Yeah, I think, for me, I’ve always just used this for myself and then I’ve shared it with teams throughout time and kind of, I think where I am now on the communications focus, it’s a little different than marketing. I think when you’re in marketing, you’re really dealing with some things that are gonna have serious budget implications, whereas on the communication side, it’s more time. So again, if you’re asking how good you want it to be it may be a time and resource, not so much budget question but I found these, especially when you’re gonna be spending money you’ve gotta set these parameters right here.
(07:44) Kirsten Lecky:
Well, and I think it’s so hard too, for the creatives to be good or to be okay with it not being perfect. You know, or because that’s, it’s we have such pride in our work and we want the time to be able to deliver what we believe to be the highest quality best product or whatever it might be and so that negotiation around, in this case, it’s a three-month shelf life. Speed is the most important. They just need to get it to market for a health, like I said, a career fair or something. All right. Well, we’re good with 80% and that’s, I think for the creative people, also a tolerance around being okay with that is…
(08:22) Alan Shoebridge:
Well, I like your idea too, around the idea of a scale. So I would say I’ve rarely done anything that’s less than a seven but the difference of getting to a seven to an eight to a nine to a 10 [laughter], seven’s still pretty good but each of those increments is gonna require more in terms of time, resources or budget. So we’re not gonna do something bad, we’re not gonna put out a… it’s gonna be on brand. It’s gonna be edited. It’s gonna, but again, what do we do above and beyond that? That’s, that’s the question.
(08:54) Kirsten Lecky:
Yeah. Yeah. And we have had, we’ve worked with clients that are like, they’ll tell us without even asking us like, “Hey, we’re good with 80% because we have so much going on and it’s more around the speed to market and the acceleration of the messaging. That’s really the most important.” So that’s where we have to kind of take our deep breath and be, “Okay, all right let’s get it on it.”
(09:13) Alan Shoebridge:
So probably for your creative and for people I’ve worked with, again, a seven out of 10 for the average person, they’re gonna see it as. Those that are pretty good, that look nice. But when we’re in the profession, we know that a 10 out of 10 is an award-winning thing that when I put on our resume, our LinkedIn profile, our highlight reel, whatever but not every project can do that because we don’t have the time, we’re limited both in time and resources. Right. So we have to be realistic about what we’re trying to achieve.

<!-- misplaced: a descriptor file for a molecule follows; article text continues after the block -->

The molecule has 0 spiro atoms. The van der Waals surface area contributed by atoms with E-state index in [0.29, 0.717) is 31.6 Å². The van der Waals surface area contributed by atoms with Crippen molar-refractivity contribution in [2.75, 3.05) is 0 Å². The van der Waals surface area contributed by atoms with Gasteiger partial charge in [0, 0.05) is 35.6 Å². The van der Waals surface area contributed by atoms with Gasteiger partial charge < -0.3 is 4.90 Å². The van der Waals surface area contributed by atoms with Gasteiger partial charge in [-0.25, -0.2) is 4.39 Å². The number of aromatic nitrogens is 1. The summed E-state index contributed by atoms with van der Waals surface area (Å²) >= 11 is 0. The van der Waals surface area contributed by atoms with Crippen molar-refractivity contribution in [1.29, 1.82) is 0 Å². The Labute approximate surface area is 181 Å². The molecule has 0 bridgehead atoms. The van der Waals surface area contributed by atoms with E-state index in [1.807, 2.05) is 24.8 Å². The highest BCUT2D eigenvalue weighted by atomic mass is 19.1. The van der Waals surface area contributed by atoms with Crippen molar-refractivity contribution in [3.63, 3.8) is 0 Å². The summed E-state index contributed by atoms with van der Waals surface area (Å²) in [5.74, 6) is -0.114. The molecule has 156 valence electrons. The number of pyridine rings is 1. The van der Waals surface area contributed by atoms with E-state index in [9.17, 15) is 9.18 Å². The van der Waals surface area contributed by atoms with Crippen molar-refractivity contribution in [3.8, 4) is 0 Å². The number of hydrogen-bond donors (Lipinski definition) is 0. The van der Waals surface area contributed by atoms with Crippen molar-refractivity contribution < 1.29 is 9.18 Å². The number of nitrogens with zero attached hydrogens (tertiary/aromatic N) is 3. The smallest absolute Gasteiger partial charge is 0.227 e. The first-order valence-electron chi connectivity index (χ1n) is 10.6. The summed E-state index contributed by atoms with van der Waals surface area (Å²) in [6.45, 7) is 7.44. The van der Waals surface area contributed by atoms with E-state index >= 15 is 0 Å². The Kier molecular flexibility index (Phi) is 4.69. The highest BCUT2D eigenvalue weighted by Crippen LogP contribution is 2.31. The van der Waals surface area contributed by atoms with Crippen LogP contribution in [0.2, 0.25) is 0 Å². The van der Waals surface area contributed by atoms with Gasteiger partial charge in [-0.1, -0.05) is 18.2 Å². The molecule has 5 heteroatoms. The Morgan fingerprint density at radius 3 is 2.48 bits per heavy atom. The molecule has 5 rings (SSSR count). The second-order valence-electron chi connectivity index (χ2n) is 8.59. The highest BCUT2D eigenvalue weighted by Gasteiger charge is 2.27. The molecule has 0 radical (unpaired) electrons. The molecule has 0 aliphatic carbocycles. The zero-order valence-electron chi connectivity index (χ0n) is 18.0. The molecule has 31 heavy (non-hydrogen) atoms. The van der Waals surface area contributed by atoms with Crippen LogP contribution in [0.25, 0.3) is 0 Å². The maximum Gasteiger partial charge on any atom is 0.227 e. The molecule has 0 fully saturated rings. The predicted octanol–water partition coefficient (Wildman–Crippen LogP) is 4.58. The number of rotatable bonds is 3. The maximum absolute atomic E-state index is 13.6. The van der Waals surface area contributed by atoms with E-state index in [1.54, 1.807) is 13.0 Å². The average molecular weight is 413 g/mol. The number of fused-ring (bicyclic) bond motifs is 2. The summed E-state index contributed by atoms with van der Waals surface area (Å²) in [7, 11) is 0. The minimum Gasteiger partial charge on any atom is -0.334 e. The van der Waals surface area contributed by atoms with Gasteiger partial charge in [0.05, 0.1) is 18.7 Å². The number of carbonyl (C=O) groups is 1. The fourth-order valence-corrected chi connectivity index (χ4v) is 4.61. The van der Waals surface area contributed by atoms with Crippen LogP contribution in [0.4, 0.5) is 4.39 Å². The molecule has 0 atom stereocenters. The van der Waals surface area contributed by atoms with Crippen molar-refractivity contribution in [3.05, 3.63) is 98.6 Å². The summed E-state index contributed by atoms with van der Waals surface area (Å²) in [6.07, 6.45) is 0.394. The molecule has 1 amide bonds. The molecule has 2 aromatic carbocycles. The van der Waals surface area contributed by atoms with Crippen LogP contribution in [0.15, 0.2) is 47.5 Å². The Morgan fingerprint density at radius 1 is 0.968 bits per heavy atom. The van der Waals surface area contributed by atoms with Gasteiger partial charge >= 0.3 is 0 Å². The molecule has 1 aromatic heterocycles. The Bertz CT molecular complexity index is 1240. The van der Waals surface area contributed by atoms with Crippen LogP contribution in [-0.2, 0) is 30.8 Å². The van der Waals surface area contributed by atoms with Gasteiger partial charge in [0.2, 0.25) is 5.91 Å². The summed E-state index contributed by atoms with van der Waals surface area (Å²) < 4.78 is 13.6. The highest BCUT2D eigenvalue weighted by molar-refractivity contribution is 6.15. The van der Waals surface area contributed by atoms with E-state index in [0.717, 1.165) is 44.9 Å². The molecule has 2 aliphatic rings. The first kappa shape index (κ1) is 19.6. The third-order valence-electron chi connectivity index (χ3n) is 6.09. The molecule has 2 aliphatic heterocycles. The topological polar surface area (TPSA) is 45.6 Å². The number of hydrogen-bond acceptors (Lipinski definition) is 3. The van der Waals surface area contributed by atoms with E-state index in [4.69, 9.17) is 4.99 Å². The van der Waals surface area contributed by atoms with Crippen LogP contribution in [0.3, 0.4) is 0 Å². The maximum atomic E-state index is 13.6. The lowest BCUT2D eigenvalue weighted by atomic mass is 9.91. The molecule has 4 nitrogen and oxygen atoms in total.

(09:40) Kirsten Lecky:
Yeah. Well, I think our 10 minutes are already up. It goes so fast. So but before we go, I wanna ask you a question just really about you personally. So, tell us something fun you’ve done this summer.
(09:50) Alan Shoebridge:
Yeah. Actually, I took a vacation this summer, in the last few years I haven’t really gone anywhere. So it was my wife and I’s 25th wedding anniversary. So we decided to just take a trip. We did a road trip. We went to Utah and stayed at Sundance resort, which for a long time was owned by Robert Redford.
(10:07) Kirsten Lecky:
I was gonna say, did you run into him? [laughter]
(10:08) Alan Shoebridge:
No, I didn’t see him there. And I didn’t drop his name, try to get any special access or anything, but it was really fun. It just, it was nice to get away and we did some hiking and relaxed and read a lot of books and so yeah, it was fun.
(10:21) Kirsten Lecky:
(10:22) Alan Shoebridge:
Yeah, thank you.
(10:23) Kirsten Lecky:
(10:23) Alan Shoebridge:
(10:24) Kirsten Lecky:
It’s good. Yeah. That’s a good anniversary to celebrate so. Well, thank you so much for joining me. And like I said, we will link to your content so everyone else can see that maybe you and I can create that really cool scorecard on That idea. And if anyone has any questions, we’ll be sure to include your contact information and mine and see if we can add any more value or answer any questions.
(10:46) Alan Shoebridge:
Great. Well, I hope people find this helpful. I know it’s along the way, it’s saved me from getting in trouble more than once.
(10:51) Kirsten Lecky:
No, I love it. Thank you so much. See you.
(10:54) Alan Shoebridge:
(10:54) Kirsten Lecky:
(10:54) Alan Shoebridge: